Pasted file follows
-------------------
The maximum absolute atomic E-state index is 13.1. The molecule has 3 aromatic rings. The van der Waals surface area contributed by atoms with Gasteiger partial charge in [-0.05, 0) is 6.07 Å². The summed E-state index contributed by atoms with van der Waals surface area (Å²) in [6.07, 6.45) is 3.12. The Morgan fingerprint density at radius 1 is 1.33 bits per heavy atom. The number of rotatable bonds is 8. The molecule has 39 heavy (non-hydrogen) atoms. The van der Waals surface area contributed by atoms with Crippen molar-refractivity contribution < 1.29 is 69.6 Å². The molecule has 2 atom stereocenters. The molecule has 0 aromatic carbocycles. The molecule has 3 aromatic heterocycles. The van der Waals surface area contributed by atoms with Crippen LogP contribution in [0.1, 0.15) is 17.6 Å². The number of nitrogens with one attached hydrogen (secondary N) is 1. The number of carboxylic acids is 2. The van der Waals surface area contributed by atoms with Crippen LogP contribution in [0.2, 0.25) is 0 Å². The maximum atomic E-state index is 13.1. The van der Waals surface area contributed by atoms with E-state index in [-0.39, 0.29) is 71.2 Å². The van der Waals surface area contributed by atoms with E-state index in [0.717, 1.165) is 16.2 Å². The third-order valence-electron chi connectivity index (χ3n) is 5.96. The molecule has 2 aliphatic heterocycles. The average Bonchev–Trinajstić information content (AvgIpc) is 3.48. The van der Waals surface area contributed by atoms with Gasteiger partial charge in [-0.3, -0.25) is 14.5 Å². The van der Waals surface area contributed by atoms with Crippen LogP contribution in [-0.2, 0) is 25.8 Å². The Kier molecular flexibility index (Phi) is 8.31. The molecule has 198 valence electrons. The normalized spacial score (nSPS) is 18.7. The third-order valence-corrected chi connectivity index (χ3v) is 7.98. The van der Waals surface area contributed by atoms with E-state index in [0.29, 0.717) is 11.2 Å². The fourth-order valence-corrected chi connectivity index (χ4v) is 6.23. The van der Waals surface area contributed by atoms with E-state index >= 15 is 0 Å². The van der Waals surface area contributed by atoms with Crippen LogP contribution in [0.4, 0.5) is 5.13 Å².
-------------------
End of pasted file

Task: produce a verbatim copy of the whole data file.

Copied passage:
The maximum absolute atomic E-state index is 13.1. The molecule has 3 aromatic rings. The van der Waals surface area contributed by atoms with Gasteiger partial charge in [-0.05, 0) is 6.07 Å². The summed E-state index contributed by atoms with van der Waals surface area (Å²) in [6.07, 6.45) is 3.12. The Morgan fingerprint density at radius 1 is 1.33 bits per heavy atom. The number of rotatable bonds is 8. The molecule has 39 heavy (non-hydrogen) atoms. The van der Waals surface area contributed by atoms with Crippen molar-refractivity contribution < 1.29 is 69.6 Å². The molecule has 2 atom stereocenters. The molecule has 0 aromatic carbocycles. The molecule has 3 aromatic heterocycles. The van der Waals surface area contributed by atoms with Crippen LogP contribution in [0.1, 0.15) is 17.6 Å². The number of nitrogens with one attached hydrogen (secondary N) is 1. The number of carboxylic acids is 2. The van der Waals surface area contributed by atoms with Crippen LogP contribution in [0.2, 0.25) is 0 Å². The maximum atomic E-state index is 13.1. The van der Waals surface area contributed by atoms with E-state index in [-0.39, 0.29) is 71.2 Å². The van der Waals surface area contributed by atoms with E-state index in [0.717, 1.165) is 16.2 Å². The third-order valence-electron chi connectivity index (χ3n) is 5.96. The molecule has 2 aliphatic heterocycles. The average Bonchev–Trinajstić information content (AvgIpc) is 3.48. The van der Waals surface area contributed by atoms with Gasteiger partial charge in [-0.3, -0.25) is 14.5 Å². The van der Waals surface area contributed by atoms with Crippen LogP contribution in [-0.2, 0) is 25.8 Å². The Kier molecular flexibility index (Phi) is 8.31. The molecule has 198 valence electrons. The normalized spacial score (nSPS) is 18.7. The third-order valence-corrected chi connectivity index (χ3v) is 7.98. The van der Waals surface area contributed by atoms with E-state index in [0.29, 0.717) is 11.2 Å². The fourth-order valence-corrected chi connectivity index (χ4v) is 6.23. The van der Waals surface area contributed by atoms with E-state index >= 15 is 0 Å². The van der Waals surface area contributed by atoms with Crippen LogP contribution in [0.4, 0.5) is 5.13 Å².